• publish: 17 September 2015
  • time: 8:50 pm
  • category: Economy
  • No: 1291

US may be over-supplying Afghan military forces, SIGAR concerns

The Special Inspector General for Afghanistan Reconstruction has voiced concern the U.S. military may be purchasing too much equipment for Afghan National Defense and Security Forces.

In a letter addressed to top U.S. military commanders in Afghanistan General John F. Campbell and Major General Todd T. Semonite, Special Inspector General for Afghan Reconstruction John F. Sopko requests more detailed information on the transactions.

“I am concerned that we may be buying equipment and vehicles in quantities that exceed the needs of the ANDSF,” Sopko wrote in the letter, “I am also concerned that such large acquisitions could prompt the premature disposal of equipment and vehicles that have already been issued to the ANDSF and that have significant service life remaining.”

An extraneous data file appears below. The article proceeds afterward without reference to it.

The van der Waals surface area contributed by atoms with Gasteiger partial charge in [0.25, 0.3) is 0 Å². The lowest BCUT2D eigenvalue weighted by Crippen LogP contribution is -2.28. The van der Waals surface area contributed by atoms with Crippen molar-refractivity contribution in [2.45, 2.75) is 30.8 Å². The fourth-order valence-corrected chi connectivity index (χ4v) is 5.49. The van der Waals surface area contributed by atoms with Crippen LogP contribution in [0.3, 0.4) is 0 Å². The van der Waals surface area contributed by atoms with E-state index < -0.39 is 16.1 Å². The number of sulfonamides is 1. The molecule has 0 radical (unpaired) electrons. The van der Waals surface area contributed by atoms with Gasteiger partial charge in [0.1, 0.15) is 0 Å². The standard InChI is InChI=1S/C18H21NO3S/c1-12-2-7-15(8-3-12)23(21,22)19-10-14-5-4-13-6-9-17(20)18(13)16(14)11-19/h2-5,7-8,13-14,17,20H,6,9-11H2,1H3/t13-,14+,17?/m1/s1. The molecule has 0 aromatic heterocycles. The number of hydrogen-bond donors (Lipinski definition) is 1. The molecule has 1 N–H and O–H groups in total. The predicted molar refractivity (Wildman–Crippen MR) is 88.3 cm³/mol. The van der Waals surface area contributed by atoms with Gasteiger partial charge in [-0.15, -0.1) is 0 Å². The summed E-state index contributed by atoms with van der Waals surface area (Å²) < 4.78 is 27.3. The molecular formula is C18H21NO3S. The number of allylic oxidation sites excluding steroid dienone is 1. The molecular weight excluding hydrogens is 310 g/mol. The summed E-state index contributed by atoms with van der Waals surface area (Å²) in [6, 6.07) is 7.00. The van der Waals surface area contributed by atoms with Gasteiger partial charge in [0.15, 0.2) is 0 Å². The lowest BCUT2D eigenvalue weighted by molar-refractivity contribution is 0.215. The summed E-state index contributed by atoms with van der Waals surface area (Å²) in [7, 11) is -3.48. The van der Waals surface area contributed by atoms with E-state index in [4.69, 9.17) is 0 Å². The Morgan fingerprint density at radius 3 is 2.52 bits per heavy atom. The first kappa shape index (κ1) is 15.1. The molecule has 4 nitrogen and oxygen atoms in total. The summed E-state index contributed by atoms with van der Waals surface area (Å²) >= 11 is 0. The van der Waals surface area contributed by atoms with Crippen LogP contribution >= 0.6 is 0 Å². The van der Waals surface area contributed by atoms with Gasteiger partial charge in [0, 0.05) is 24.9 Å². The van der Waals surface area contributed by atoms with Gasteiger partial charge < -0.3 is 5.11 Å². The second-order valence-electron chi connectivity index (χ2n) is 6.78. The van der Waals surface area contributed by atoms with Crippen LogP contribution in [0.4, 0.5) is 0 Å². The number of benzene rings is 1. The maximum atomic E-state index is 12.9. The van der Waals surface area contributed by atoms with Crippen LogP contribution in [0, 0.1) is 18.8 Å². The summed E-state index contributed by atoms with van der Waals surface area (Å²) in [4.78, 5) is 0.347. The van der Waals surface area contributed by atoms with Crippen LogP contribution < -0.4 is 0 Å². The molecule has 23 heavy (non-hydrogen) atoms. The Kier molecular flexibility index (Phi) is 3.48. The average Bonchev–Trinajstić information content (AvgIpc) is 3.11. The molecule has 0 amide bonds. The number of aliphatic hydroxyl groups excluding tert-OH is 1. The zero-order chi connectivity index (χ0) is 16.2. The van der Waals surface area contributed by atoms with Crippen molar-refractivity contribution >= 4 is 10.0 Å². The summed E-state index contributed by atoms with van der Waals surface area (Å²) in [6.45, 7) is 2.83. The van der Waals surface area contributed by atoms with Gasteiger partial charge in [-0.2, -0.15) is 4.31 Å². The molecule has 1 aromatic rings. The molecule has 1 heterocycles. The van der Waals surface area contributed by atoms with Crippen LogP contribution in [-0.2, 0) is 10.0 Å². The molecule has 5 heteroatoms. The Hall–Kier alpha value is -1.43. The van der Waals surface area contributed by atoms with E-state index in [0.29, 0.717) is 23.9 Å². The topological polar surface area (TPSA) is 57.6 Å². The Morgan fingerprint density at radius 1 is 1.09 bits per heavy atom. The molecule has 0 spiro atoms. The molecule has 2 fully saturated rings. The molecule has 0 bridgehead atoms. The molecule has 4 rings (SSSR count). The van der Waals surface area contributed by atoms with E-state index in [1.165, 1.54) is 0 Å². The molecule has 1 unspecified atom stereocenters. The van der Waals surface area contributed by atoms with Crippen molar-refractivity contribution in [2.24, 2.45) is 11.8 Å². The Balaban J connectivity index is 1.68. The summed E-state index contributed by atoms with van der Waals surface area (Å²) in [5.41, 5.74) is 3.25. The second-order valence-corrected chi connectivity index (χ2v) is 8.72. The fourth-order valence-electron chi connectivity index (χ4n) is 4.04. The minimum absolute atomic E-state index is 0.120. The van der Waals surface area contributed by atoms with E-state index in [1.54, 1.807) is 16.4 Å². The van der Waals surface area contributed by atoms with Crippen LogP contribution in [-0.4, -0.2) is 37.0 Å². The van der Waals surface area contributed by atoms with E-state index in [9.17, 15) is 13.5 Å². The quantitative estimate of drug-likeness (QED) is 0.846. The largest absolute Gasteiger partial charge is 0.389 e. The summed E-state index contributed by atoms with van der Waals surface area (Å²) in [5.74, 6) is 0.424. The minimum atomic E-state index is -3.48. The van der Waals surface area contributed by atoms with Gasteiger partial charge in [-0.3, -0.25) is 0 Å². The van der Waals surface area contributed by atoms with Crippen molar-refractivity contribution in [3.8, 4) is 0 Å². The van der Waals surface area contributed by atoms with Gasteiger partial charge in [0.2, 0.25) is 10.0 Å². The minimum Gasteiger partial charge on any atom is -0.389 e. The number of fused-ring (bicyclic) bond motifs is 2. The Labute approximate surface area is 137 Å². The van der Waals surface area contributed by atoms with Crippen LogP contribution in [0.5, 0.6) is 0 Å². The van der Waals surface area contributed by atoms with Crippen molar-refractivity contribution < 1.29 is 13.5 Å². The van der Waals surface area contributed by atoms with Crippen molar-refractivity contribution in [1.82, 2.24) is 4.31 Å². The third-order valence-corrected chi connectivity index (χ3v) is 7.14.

Sopko goes on to list several expenses paid for by the U.S. military on behalf of the ANDSF. These include $166 million for High Mobility Multipurpose Wheeled Vehicles (HMMWVs), $35 million for M16A rifles for the Afghan National Police, $381 million for Medium Tactical Vehicles (MTVs), and $52 million for ammunition for the Afghan National Army.

Sopko is asking the top commanders stationed in the country for the final quantity required for the procurement, as well as more detailed information on the level of involvement in the procurement process by Afghan officials, and how the needs were determined.

The SIGAR is the leading U.S. government authority on Afghanistan reconstruction. The office regularly conducts audits, inspections and investigations to determine the effectiveness of reconstruction initiatives by the U.S. military in Afghanistan.

More than 14,000 reconstruction projects are underway in Afghanistan. The process began in 2002, following the U.S.-led Military Operation in Afghanistan.

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